Voluntary cash plans are an ideal solution for employers who want to keep their staff fit and healthy but who cannot afford to provide healthcare benefits for all their employees. Unlike the company-paid sector, however, voluntary schemes require a lot of input from the employer, intermediary and provider to ensure that employees buy into the product.
The take-up level of voluntary benefits in general tends to be fairly low. Childcare vouchers, for instance, only pull a 2% to 5% take-up despite their large potential return for the employee. Cash plans hold their own against the competition, but take-up varies massively between organisations from a mere 1% to a respectable 70%. The main factor contributing to this difference is the level of engagement with employees.
Colin Boxall, director of healthcare at intermediary firm ADVO Group, says: “Key in take-up is the commitment from the employer and the choice of provider. If benefits are promoted and supported by both then much a better level of success is achieved. For smaller clients it is often uneconomical for an intermediary to deliver staff presentations, especially when multi-sites are involved. The choice of insurer and their willingness to engage directly with the workforce allows a greater take-up and up sale of benefits and addition of family members. The direct contact also creates the buzz that drives further sales.”
Most providers are happy to do the promotional activity needed to sign up staff. They will send a sales team to companies around the country to explain and inform employees of the healthcare cash plan scheme and its benefits. Rather than giving employees advice, which would need to be carried out by a regulated individual, the sales team demonstrates what the product is and lets the employee decide whether to take it up. This type of face-to-face communication is much more effective than posters, flyers and emails.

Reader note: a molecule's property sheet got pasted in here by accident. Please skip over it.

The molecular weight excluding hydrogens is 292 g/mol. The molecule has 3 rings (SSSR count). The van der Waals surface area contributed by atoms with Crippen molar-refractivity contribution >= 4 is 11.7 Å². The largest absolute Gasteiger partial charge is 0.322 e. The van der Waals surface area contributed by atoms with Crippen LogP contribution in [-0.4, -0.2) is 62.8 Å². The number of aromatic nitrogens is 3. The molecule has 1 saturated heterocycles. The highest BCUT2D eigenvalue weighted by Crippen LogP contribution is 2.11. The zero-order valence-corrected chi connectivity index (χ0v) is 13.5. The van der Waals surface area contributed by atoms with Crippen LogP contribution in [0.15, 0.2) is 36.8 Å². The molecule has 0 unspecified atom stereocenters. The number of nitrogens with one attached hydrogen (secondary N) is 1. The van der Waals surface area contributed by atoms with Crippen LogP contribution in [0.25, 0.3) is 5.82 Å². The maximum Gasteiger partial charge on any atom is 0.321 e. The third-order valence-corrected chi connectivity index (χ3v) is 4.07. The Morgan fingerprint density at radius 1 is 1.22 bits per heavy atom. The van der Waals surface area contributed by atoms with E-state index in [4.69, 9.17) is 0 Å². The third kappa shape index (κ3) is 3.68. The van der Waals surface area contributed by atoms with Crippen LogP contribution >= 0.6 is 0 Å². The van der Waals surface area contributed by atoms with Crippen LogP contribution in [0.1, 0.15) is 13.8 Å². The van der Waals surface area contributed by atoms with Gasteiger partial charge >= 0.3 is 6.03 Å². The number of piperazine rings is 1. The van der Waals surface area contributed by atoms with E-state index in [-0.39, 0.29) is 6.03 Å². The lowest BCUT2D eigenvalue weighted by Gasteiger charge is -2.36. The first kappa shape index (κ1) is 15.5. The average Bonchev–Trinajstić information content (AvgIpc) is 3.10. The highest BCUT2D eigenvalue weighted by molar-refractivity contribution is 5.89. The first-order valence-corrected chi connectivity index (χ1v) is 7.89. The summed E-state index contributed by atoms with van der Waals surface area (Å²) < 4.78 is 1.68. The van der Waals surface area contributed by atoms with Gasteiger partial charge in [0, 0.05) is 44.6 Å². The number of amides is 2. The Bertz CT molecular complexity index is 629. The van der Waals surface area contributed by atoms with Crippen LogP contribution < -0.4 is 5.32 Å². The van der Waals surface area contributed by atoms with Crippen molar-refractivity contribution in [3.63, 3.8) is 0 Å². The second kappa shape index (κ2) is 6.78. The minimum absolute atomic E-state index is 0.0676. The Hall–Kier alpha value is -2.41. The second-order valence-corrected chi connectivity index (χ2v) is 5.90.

Jack Briggs, intermediary sales and marketing director at Simplyhealth, says: “It comes down to the time, care and energy spent on promotion by the provider, employer and broker. A flyer and insert is not enough anymore – there need to be people on the ground. When we put sales representatives in the workforce we get an infinitely better response. The promotion has to be active to be successful.”
The sales team will initially focus on optical and dental benefits in the presentation because it is more or less guaranteed that people will use them. However, Paul Gambon, head of sales at Medicash, says it is important to sell the whole package because different things attract different people.
“The broker needs to pick a scheme that is relevant to the workforce demographic and consider which benefits will appeal to them. In the past we have brought in dental capitation, Best Doctors, discounted gym membership and alternative therapies – more people use these and want to try them,” says Gambon.
THE CHANGING WORKFORCE
Changes in the workplace have meant that being able to speak to employees is much harder than in the past. Companies have replaced canteens with snack machines, there are fewer communal areas and more employees work from home. Some employers are also reluctant to let their staff take time out to listen to a cash plan presentation.
Jill Davies, chief executive of Westfield Health, says: “We used to go into a public sector office, such as the civil service, BT or the Post Office, and this allowed us to engage with staff to tell them about health insurance policies. Once I went to a manufacturing plant at midnight and the staff switched off the machines to listen – I signed up 200 people. Now the way people work is different. Efficiency and cost savings are the order of the day. We still want to do worksite marketing, but it’s about getting the employer to allow us.”